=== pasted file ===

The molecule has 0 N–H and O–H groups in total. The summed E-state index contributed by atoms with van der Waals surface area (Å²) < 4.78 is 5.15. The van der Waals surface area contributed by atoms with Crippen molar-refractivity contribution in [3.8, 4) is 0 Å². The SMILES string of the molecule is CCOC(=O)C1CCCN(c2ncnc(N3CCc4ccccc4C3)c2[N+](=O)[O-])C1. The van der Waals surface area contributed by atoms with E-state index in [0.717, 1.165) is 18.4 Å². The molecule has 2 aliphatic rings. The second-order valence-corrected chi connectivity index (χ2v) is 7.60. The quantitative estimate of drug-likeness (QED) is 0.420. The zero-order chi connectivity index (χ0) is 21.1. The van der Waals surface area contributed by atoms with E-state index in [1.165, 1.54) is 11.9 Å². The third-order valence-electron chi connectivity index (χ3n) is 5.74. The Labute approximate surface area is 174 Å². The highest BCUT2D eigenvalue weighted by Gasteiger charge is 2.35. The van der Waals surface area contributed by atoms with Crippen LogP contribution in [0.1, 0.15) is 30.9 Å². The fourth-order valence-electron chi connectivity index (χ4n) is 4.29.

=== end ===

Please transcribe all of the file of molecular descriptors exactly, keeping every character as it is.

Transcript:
The molecule has 0 N–H and O–H groups in total. The summed E-state index contributed by atoms with van der Waals surface area (Å²) < 4.78 is 5.15. The van der Waals surface area contributed by atoms with Crippen molar-refractivity contribution in [3.8, 4) is 0 Å². The SMILES string of the molecule is CCOC(=O)C1CCCN(c2ncnc(N3CCc4ccccc4C3)c2[N+](=O)[O-])C1. The van der Waals surface area contributed by atoms with E-state index in [0.717, 1.165) is 18.4 Å². The molecule has 2 aliphatic rings. The second-order valence-corrected chi connectivity index (χ2v) is 7.60. The quantitative estimate of drug-likeness (QED) is 0.420. The zero-order chi connectivity index (χ0) is 21.1. The van der Waals surface area contributed by atoms with E-state index in [1.165, 1.54) is 11.9 Å². The third-order valence-electron chi connectivity index (χ3n) is 5.74. The Labute approximate surface area is 174 Å². The highest BCUT2D eigenvalue weighted by Gasteiger charge is 2.35. The van der Waals surface area contributed by atoms with Crippen LogP contribution in [0.1, 0.15) is 30.9 Å². The fourth-order valence-electron chi connectivity index (χ4n) is 4.29.